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    Thanks for all this great info... Some of it is over my head, but that's OK.

    I did find this one for 600.00 and it's 2 hours from me. I'm kind of nervous buying something like this over Ebay to be honest.

    http://www.facebook.com/photo.php?f...68680413.36143.159054147451012&type=1&theater

    Looks pretty clean from this image as well. I did talk with them this a.m. about it as well.

    I'm pretty sure I don't want to hand hold it. I hate hand holding my RB67, and slap it on a tripod as well.
     
  14. LJH

    LJH Member

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    Take you're time and do the research on these. Read others' opinions in other threads here and on Large Format Forum.

    There are always monorails for sale here, on other forums and on eBay.

    However, as I wrote in my first post, the lenses are far more important than the box they're strapped to. They're not electric, they don't have motor drives, they don't have meters etc.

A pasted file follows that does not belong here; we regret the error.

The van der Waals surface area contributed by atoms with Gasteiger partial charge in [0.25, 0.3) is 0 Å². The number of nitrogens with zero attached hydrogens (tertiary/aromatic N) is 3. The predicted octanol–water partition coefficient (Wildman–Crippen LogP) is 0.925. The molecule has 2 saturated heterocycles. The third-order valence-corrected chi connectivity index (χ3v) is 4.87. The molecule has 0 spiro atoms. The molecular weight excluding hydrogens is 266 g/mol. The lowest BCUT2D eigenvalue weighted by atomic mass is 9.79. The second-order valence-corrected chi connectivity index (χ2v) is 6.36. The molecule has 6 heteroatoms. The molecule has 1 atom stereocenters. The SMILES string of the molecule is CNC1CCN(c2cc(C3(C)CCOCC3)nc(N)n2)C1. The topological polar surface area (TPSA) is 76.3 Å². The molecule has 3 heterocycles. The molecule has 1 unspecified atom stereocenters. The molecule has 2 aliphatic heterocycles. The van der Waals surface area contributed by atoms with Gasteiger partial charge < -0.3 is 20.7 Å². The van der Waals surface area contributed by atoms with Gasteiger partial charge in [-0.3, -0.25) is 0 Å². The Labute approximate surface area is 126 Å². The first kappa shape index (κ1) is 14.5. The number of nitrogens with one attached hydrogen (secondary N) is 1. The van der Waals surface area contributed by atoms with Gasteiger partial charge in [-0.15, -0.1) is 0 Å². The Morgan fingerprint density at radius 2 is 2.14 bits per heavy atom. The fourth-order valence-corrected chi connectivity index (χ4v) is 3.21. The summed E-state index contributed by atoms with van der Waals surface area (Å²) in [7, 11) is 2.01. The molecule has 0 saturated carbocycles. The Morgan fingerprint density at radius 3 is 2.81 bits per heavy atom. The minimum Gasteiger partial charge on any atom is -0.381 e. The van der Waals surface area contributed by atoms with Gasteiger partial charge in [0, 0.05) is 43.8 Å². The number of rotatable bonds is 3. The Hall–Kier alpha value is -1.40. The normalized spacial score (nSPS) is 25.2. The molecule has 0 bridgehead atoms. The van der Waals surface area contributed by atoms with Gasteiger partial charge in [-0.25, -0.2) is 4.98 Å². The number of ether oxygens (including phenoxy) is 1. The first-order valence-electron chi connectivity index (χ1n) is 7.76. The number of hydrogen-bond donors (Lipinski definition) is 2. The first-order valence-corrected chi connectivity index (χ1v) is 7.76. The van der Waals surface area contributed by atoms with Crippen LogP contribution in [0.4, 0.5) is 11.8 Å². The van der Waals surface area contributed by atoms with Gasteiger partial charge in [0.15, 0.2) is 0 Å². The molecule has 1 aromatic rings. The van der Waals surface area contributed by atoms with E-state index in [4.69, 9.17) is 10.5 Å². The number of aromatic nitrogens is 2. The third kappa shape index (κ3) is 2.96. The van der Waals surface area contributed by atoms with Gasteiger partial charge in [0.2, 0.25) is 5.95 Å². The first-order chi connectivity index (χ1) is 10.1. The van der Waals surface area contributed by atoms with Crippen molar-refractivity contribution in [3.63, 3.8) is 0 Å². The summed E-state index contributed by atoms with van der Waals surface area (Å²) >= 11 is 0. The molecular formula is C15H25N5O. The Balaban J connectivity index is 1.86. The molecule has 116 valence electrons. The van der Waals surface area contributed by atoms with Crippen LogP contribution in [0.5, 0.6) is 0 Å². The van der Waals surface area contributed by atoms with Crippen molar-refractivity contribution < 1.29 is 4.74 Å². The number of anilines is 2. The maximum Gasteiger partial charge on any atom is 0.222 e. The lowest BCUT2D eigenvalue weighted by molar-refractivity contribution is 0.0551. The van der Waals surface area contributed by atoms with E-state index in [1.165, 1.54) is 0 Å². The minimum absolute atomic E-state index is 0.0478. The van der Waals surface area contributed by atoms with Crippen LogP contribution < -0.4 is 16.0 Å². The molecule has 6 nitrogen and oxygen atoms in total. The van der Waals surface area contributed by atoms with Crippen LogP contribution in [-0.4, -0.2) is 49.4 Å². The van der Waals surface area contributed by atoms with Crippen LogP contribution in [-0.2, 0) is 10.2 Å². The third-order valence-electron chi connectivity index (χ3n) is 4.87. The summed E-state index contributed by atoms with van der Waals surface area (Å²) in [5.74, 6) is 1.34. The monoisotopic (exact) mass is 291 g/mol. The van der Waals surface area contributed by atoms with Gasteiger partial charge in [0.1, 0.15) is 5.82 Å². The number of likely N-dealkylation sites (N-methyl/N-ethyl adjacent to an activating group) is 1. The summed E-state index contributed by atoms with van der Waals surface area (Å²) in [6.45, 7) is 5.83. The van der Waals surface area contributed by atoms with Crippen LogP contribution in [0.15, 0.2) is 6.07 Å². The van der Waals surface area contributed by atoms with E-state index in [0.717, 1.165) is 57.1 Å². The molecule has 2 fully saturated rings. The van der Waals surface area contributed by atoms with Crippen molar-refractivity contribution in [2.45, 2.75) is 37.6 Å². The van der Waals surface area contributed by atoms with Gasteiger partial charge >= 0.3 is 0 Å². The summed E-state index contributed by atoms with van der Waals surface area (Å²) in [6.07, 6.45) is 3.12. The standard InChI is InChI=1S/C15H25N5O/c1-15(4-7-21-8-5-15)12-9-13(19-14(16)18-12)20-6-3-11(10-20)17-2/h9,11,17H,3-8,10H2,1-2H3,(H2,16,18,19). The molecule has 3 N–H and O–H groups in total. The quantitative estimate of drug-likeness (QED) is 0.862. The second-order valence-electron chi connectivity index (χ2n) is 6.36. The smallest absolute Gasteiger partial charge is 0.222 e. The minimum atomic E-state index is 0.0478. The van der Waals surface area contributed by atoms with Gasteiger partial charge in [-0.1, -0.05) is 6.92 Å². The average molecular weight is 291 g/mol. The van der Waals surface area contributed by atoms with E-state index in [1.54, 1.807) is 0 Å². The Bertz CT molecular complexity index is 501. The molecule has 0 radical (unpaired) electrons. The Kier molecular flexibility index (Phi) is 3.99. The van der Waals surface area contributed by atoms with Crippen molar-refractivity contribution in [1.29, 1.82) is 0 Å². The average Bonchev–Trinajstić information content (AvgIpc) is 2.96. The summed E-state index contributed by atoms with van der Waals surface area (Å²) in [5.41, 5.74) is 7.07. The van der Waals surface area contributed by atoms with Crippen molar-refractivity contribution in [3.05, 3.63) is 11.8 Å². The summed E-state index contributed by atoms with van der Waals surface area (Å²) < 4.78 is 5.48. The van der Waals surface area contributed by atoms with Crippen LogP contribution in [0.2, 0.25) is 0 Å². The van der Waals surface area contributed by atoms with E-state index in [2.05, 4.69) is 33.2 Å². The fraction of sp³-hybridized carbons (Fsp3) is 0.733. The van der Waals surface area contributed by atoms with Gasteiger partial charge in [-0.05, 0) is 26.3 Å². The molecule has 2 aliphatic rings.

Pardon the pun, but focus on lenses, not the camera.
     
  15. Pfiltz

    Pfiltz Member

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    Thanks everyone. Been quite helpful.



    LJH....

    I completely agree about the lens concept... I give classes from time, to time, and I'll shoot with some of their cameras, and yep, a cheap glass can really be a problem, at least in portraiture, from what I've seen. Good metering techniques, composition, etc... is one thing. Poor glass get's you no where.

    I'll try my best to do my homework. The lens and lens boards are a bit over my head on this subject of 4x5's...
     
  16. Roger Hicks

    Roger Hicks Member

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    More movement, front and rear, including compound movements, in the (admittedly unlikely) event that you need that much movement, e.g. with a 121/8 Super Angulon.